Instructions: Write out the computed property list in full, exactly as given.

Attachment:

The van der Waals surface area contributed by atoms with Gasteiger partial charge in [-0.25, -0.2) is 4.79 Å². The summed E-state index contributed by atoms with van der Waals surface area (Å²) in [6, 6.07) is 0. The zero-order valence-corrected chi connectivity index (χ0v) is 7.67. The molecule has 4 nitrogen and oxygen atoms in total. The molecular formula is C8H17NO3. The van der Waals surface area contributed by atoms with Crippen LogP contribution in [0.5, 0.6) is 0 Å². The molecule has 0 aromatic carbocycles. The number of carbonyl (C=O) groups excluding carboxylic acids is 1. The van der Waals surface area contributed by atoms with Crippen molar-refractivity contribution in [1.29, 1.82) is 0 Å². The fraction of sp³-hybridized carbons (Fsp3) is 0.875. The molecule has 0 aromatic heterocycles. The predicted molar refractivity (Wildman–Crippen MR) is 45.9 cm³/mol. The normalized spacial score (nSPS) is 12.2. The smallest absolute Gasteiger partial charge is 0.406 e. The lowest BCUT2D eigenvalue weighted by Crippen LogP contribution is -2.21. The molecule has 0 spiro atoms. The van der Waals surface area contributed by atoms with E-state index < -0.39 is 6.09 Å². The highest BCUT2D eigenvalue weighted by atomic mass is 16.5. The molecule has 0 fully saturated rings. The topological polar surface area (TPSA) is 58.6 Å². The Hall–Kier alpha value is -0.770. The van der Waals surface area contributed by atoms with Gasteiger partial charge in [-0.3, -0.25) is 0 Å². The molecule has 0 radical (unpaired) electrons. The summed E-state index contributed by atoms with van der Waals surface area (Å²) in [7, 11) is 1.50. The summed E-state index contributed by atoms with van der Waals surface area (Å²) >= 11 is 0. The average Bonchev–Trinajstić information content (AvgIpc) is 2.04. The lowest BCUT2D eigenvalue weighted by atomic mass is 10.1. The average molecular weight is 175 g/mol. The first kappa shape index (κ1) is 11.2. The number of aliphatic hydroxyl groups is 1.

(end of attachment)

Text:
The van der Waals surface area contributed by atoms with Gasteiger partial charge in [-0.25, -0.2) is 4.79 Å². The summed E-state index contributed by atoms with van der Waals surface area (Å²) in [6, 6.07) is 0. The zero-order valence-corrected chi connectivity index (χ0v) is 7.67. The molecule has 4 nitrogen and oxygen atoms in total. The molecular formula is C8H17NO3. The van der Waals surface area contributed by atoms with Crippen LogP contribution in [0.5, 0.6) is 0 Å². The molecule has 0 aromatic carbocycles. The number of carbonyl (C=O) groups excluding carboxylic acids is 1. The van der Waals surface area contributed by atoms with Crippen molar-refractivity contribution in [1.29, 1.82) is 0 Å². The fraction of sp³-hybridized carbons (Fsp3) is 0.875. The molecule has 0 aromatic heterocycles. The predicted molar refractivity (Wildman–Crippen MR) is 45.9 cm³/mol. The normalized spacial score (nSPS) is 12.2. The smallest absolute Gasteiger partial charge is 0.406 e. The lowest BCUT2D eigenvalue weighted by Crippen LogP contribution is -2.21. The molecule has 0 spiro atoms. The van der Waals surface area contributed by atoms with E-state index < -0.39 is 6.09 Å². The highest BCUT2D eigenvalue weighted by atomic mass is 16.5. The molecule has 0 fully saturated rings. The topological polar surface area (TPSA) is 58.6 Å². The Hall–Kier alpha value is -0.770. The van der Waals surface area contributed by atoms with Gasteiger partial charge in [-0.3, -0.25) is 0 Å². The molecule has 0 radical (unpaired) electrons. The summed E-state index contributed by atoms with van der Waals surface area (Å²) in [7, 11) is 1.50. The summed E-state index contributed by atoms with van der Waals surface area (Å²) >= 11 is 0. The average Bonchev–Trinajstić information content (AvgIpc) is 2.04. The lowest BCUT2D eigenvalue weighted by atomic mass is 10.1. The average molecular weight is 175 g/mol. The first kappa shape index (κ1) is 11.2. The number of aliphatic hydroxyl groups is 1.